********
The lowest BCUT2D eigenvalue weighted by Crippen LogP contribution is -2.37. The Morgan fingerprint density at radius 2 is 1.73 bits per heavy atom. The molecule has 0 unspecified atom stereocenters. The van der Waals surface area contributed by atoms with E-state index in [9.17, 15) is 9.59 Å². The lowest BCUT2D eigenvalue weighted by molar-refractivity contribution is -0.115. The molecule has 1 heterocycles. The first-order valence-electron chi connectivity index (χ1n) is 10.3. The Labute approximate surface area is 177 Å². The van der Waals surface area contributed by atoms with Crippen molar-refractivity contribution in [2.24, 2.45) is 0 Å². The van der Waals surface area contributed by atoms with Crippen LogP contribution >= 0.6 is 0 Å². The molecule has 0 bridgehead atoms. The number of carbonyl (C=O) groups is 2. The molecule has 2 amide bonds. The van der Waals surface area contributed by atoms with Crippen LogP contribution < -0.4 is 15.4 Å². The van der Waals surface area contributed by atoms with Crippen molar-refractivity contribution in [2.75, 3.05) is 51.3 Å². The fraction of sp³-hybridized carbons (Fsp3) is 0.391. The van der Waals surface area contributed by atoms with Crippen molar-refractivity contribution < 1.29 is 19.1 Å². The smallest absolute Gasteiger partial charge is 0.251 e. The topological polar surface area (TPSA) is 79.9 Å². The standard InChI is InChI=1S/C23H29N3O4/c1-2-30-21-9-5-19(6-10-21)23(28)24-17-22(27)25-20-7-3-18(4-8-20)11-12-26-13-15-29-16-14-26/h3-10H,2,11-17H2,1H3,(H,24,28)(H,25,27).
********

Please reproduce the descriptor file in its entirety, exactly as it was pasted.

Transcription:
The lowest BCUT2D eigenvalue weighted by Crippen LogP contribution is -2.37. The Morgan fingerprint density at radius 2 is 1.73 bits per heavy atom. The molecule has 0 unspecified atom stereocenters. The van der Waals surface area contributed by atoms with E-state index in [9.17, 15) is 9.59 Å². The lowest BCUT2D eigenvalue weighted by molar-refractivity contribution is -0.115. The molecule has 1 heterocycles. The first-order valence-electron chi connectivity index (χ1n) is 10.3. The Labute approximate surface area is 177 Å². The van der Waals surface area contributed by atoms with Crippen molar-refractivity contribution in [2.24, 2.45) is 0 Å². The van der Waals surface area contributed by atoms with Crippen LogP contribution >= 0.6 is 0 Å². The molecule has 0 bridgehead atoms. The number of carbonyl (C=O) groups is 2. The molecule has 2 amide bonds. The van der Waals surface area contributed by atoms with Crippen LogP contribution < -0.4 is 15.4 Å². The van der Waals surface area contributed by atoms with Crippen molar-refractivity contribution in [2.75, 3.05) is 51.3 Å². The fraction of sp³-hybridized carbons (Fsp3) is 0.391. The van der Waals surface area contributed by atoms with Crippen molar-refractivity contribution < 1.29 is 19.1 Å². The smallest absolute Gasteiger partial charge is 0.251 e. The topological polar surface area (TPSA) is 79.9 Å². The standard InChI is InChI=1S/C23H29N3O4/c1-2-30-21-9-5-19(6-10-21)23(28)24-17-22(27)25-20-7-3-18(4-8-20)11-12-26-13-15-29-16-14-26/h3-10H,2,11-17H2,1H3,(H,24,28)(H,25,27).